A precious coin treasure was recently recovered: The shiny, well-preserved silver coins rested at a depth of 2.5 m (8.2 ft). We congratulate the treasure hunter on locating the hoard and are pleased to be allowed to present this discovery with our professional metal detector eXp 6000.
Ancient silver coins found: The obverse shows the head of a man looking to the right - probably Kings Antiochos and/or Seleukos. Successful treasure hunt thanks to professional metal detector. The powerful treasure detector and ground scanner eXp 6000 locates treasures and cavities to a depth of 25 m (82 ft). Thanks to various probes, the eXp 6000 can be used for different treasure hunting tasks:
The story behind the silver coins:
The idea of coins is about 2500 years old. The currency was invented almost simultaneously in China and the Middle East. The distribution of coins from Asia Minor to Persia, Greece, the Roman Empire and into the world was driven by the flourishing long-distance trade of that time.
Historical value of the silver coins: The splendor of these ancient coins, which probably originate from the Seleucid Empire, not only impresses the discoverer of the coin treasure. On the one hand, it is an impressive discovery of a largely unknown treasure of this size. On the other hand, it is also fascinating to touch silver coins which were once taken as travel duties or from royal estates or were in circulation in exchange for goods and services within and outside the oriental empire – a piece of living history. The historical value of these 2000 year old coins now exceeds the original value as a means of payment.
Historical and geographical classification of silver coins: With his victory over the Persians, Alexander the Great extended his territory and reign to India. After his death, the Alexander Empire disintegrated into numerous empires – such as the Seleucid Kingdom, which was located in the area of the extinct ancient Persian Empire (Achaemenid Empire) in the Near East.
Map of the Macedonian Empire (334 - 323 B.C.): The Macedonian Empire was an ancient kingdom in the northern-most part of ancient Greece, bordering the kingdom of Epirus on the west and the region of Thrace to the east. For a short period of time it became the most powerful state in the ancient Near East.(Public Domain/Wikimedia Commons)The favorable location on the Silk Road favored trade within and outside the Seleukid Empire. Transport routes and ports were expanded, goods such as ceramics and metal jewelry made of silver, gold and bronze were exported to Iran and Greece, and craftsmen such as mosaic layers were hired in neighboring empires. Glass foundry and shipbuilding were also up-and-coming crafts that emerged in Syria and Phoenicia, while in Mesopotamia and Babylonia textile textile manufacturing became the focus.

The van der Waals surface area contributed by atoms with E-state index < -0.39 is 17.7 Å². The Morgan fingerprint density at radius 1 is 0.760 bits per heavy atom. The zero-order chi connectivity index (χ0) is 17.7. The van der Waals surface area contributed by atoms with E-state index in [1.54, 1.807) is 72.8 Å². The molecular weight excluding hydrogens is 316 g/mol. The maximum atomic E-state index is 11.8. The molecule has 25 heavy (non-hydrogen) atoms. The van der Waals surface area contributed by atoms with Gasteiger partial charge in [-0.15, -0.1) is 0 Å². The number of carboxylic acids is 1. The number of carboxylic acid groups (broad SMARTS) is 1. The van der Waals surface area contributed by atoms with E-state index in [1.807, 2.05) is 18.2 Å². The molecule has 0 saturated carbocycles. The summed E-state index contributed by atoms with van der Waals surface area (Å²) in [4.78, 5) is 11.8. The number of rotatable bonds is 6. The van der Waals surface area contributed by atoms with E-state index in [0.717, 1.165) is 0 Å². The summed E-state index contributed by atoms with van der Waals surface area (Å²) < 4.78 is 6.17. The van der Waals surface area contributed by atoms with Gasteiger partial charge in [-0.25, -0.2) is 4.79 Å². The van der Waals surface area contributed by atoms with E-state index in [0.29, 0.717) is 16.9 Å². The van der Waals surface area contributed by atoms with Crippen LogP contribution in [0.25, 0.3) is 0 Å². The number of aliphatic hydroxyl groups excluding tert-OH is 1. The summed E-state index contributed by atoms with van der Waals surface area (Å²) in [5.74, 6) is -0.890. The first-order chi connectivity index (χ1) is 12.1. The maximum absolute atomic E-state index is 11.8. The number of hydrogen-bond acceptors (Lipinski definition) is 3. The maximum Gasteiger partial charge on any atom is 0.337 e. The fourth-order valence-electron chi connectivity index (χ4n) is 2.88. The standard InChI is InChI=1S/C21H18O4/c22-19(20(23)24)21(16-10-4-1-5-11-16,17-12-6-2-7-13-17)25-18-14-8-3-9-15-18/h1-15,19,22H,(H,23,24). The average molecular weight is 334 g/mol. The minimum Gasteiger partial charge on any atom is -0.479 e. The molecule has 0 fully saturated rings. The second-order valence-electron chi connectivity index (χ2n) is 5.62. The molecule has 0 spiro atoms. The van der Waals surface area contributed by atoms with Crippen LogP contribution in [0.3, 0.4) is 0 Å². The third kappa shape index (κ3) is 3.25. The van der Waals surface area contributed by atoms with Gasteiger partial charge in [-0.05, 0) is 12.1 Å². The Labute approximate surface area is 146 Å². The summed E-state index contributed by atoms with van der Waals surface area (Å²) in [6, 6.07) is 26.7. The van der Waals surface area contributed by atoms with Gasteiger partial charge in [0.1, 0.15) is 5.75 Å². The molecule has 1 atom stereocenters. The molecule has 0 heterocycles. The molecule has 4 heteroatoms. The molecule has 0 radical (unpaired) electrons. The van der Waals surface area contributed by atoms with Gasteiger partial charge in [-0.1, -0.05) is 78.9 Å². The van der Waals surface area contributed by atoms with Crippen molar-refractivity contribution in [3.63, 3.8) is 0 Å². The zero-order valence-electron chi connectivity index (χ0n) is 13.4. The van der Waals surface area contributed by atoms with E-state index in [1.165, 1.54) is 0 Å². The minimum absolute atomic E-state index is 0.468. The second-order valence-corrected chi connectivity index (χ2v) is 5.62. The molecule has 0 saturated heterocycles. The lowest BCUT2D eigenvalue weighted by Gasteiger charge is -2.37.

Shiny, well preserved coin find: The ancient Greek coins are a fascinating piece of history.
Ancient treasure trove of coins: The silver coins seem to originate from the Seleucid kingdom around 270 to 220 BC.Is the coin treasure maybe the hidden savings of a merchant? Perhaps a trader was surprised by a storm on his journey and had an accident. Was the collection of silver coins stolen and hidden by a thief? The details remain uncertain, but it is clear: The flourishing trade inside and outside the Hellenistic empires such as the Alexander Empire and the Seleucid Empire brought numerous coins on the market and holds further treasures such as jewelry, ceramics and mosaics awaiting their discovery.
The lightweight metal detector Rover UC allows treasure hunting in rough terrain, since only a smartphone is required for the first evaluation of the measured data. Without much preparation, the metal detector is immediately ready-to-use and does not only detect metals, but also distinguish between ferromagnetic and non-ferromagnetic metals.
In this case, the Rover UC detected a cavity while treasure hunting in the Middle East: A hidden burial chamber at 2 m depth was found in an ancient temple ruin. The treasure hunter was astonished as his discovery revealed valuable objects that are not made of gold. With the 3D ground scan function, his Rover UC tracked down the underground vault and led the treasure hunter to a successful discovery. The smartphone with the Rover UC App finally became a light source to illuminate the treasure find.
The discovered glass mosaic bowl with a diameter of 14.5 cm and a height of 4.5 cm weighs about 145 g, according to the treasure hunter. At first sight, the bowl appears to be very detailed, but rather inconspicuous in color. On closer inspection, the artfully arranged glass stones stand out, revealing their full splendor only above a light source: A beautiful, green shining mosaic showing fish around a spiral-shaped center. The discoverer of this treasure find describes the art object as a Phoenician glass mosaic bowl.
The glass production was originally brought to Egypt by craftsmen from Mesopotamia. Syria and Mesopotamia became important centers of glass production in the Mediterranean region in the 9th century BC. In the Hellenistic period, i.e. in the reign of Alexander the Great, Egyptian glass works in Alexandria again acquired a leading role. From there the technique of glass processing finally reached Rome.
Early on it was possible to make open vessels such as jugs and bowls from colored, translucent glass stones. Together with the mosaic technique, complex patterns were created, as the presented treasure trove shows. By fusing glass threads together, further forms and stripes could be created.
In fact, the Phoenicians were not only sovereign in the production of beautiful glass mosaic bowls, but also in the trade with the extraordinary objects. The entire Mediterranean area was supplied from the glass manufactories in the coastal towns in today’s Syria. The utility glass from Sidon and the glass artworks from Alexandria were exported in large quantities to Rome.
In its peak between 1200 and 900 BC, Phoenicia dominated the entire Mediterranean region as far as the Atlantic and was thus the greatest trading and naval power of antiquity. Phoenicia was famous in the ancient world mainly for its textiles and dyes (purple), objects made of precious metals, ivory carvings and glassware and had a significant influence on Greek art. Impressed by the production of glass, art spread throughout the Roman Empire and brought glass objects via the Silk Road to China.
A client of OKM detectors sent us 3D images and photos of his grave chamber find in Tunisia. The discoverer did not comment on found artifacts and burial valuables such as weapons and jewelry. Without any further information on the burial site, it is uncertain for whom it was built and which epoch of Tunisia’s lively history the discovery belongs to – starting with the Phoenicians, influenced by the trading power of Carthage and the competition with the Roman Empire, through numerous battles for supremacy and religion to the French colonial domination.